Innovation360-Dallas

Addiction in the Family Business

Family Business Review

Drug abuse in any business is destructive and complicated, but in a family business, it is even more devastating. Alcohol and other drugs can be a family’s biggest competitor for profits and business longevity. And the problem is compounded because of the close personal relationships and the perceived stigma of admitting a problem within the family’s ranks.—Bork (1986a, p. 60)

Readers of Family Business Review are well aware of the prevalence of family enterprises around the world, but are they also aware of the prevalence of addiction in family enterprises? In our society, quietly in the background, reliance on addiction and drug abuse is widespread, pervasive, and common. Based on interviews with more than 43,000 adults in the United States, researchers at the National Institute of Alcohol Abuse and Alcoholism (2009) reported that 3 in 10 drink at levels that put them at risk for alcoholism, liver disease, and other health and emotional problems. Thus, it is important to understand the silent growth of addiction and drug abuse in society, antecedent factors, and consequences for family enterprises.

This article discusses the available research on the prevalence of addiction in the United States, reports the findings of a study of the prevalence of addiction in one consulting practice, and calls for more research on this important topic.

Prevalence of Addiction

The impact of alcoholism and addiction in the United States is significant. The cost of excessive alcohol consumption in the United States came to $223.5 billion, according to a 2011 Centers for Disease Control study. The primary cost (72%) came in lost workplace productivity, followed by health care payments for problems caused by excessive drinking (11%), law enforcement and criminal justice expenses (9%), and cost of alcohol-related motor vehicle crashes (6%).

The 2010 National Survey on Drug Use and Health by the Substance Abuse and Mental Health Services Administration (2011) of the U.S. Department of Health reported that in the month prior to the survey, 58 million Americans aged 12 years and older or approximately 23% of the population older than 12 years participated in binge drinking (five or more drinks on a single occasion) and 23 million used illicit drugs.

Although the prevalence and impact of alcoholism and addiction on society at large and business are well known, there is little research to describe its impact on family enterprises. It is difficult to assume that family enterprises would entirely escape the damaging effects of alcoholism and/or addiction both in the family and business systems. However, more systematically derived evidence has been lacking, though some practitioners such as Bork (1986a, 1986b) and Kaye (1996) have written on the topic since the 1980s.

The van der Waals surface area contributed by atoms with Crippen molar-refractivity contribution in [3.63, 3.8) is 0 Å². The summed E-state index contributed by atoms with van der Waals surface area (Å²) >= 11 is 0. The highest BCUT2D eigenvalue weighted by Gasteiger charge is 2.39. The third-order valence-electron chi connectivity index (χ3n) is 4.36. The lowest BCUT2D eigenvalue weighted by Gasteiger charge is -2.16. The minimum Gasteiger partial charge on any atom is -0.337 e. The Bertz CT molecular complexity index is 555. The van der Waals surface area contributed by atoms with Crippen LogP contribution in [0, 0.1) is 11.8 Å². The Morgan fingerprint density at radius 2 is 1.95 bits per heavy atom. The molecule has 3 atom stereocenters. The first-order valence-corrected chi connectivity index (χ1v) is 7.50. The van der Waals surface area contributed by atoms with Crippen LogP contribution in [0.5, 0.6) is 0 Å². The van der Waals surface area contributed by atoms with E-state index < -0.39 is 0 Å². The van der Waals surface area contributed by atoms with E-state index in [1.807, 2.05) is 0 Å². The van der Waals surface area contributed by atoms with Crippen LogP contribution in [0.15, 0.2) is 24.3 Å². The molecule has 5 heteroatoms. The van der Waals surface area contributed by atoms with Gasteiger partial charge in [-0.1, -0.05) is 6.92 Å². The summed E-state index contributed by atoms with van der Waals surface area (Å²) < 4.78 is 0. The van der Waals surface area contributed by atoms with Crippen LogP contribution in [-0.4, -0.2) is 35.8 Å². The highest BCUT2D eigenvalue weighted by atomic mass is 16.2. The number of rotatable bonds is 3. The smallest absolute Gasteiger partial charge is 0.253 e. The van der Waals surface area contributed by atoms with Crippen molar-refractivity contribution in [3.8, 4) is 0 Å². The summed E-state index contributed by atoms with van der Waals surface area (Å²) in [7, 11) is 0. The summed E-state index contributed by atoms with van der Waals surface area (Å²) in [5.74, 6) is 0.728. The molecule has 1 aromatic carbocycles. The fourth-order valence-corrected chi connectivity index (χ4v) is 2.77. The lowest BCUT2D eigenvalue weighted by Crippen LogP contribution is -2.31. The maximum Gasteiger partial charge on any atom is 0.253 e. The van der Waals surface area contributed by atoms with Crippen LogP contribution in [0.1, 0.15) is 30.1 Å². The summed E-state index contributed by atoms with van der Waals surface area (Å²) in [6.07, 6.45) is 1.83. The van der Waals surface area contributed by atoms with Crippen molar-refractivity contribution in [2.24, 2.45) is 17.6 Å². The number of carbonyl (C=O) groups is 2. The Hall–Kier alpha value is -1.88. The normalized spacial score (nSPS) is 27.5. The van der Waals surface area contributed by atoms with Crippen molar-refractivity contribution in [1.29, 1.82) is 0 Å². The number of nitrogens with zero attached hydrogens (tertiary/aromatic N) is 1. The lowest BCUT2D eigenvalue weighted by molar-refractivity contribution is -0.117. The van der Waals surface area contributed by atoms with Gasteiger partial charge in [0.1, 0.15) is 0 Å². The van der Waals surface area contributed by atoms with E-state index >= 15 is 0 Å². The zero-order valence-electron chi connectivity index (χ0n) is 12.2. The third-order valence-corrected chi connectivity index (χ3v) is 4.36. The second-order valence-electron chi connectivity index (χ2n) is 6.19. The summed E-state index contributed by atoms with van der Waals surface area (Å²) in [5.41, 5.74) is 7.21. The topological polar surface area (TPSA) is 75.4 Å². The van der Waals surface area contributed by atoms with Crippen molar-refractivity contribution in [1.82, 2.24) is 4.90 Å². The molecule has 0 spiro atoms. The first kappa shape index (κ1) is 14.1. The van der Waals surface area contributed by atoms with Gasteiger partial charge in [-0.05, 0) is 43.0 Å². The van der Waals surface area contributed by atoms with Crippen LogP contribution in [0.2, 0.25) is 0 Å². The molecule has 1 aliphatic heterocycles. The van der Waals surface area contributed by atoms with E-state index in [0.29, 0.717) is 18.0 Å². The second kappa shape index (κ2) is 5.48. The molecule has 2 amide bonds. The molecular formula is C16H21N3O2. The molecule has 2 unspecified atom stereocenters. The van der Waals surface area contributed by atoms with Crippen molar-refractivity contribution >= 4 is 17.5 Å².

Based on their review of more than 2,200 family enterprise articles published between 1985 and 2010, James, Jennings, and Breitkreuz (2012) observe the increased dominance of research from business perspectives and the near disappearance of family perspectives, despite compelling arguments in favor of the need to better understand the “family” dimension of family enterprises.

Amid such trends, the neglect of research on addiction is not surprising. However, addiction and abuse have a significant impact on the survival of family enterprises. This article aims to raise awareness of the extent of prevalence of addiction and its impact on family enterprises, thereby encouraging research in this direction.

Causes of Addiction in Business Families

A host of issues related to the long-term sustenance of family enterprises, including succession, have long dominated both scholarly examination and practical application in family enterprises. A prominent concern has been how to maintain, in later generations of a family business, a level of commitment similar to that found in founding generations. Based on the authors’ perspectives, one of the factors implicated in lower quality management in later generations is addiction. One of the paradoxical findings of research into addiction is that it may be to a significant degree a consequence of family business success as well as a hindrance to the continued effective operation of a family enterprise.

Substance use and abuse have been found to be more prominent among youths of upper socioeconomic status than in youths from economically deprived, inner-city neighborhoods (Luthar, 2003). Among the likely explanations for this phenomenon, researchers have suggested that potential causes include pressures to achieve and isolation from parents. Luthar believes that children of high-achieving parents are subjected to higher expectations.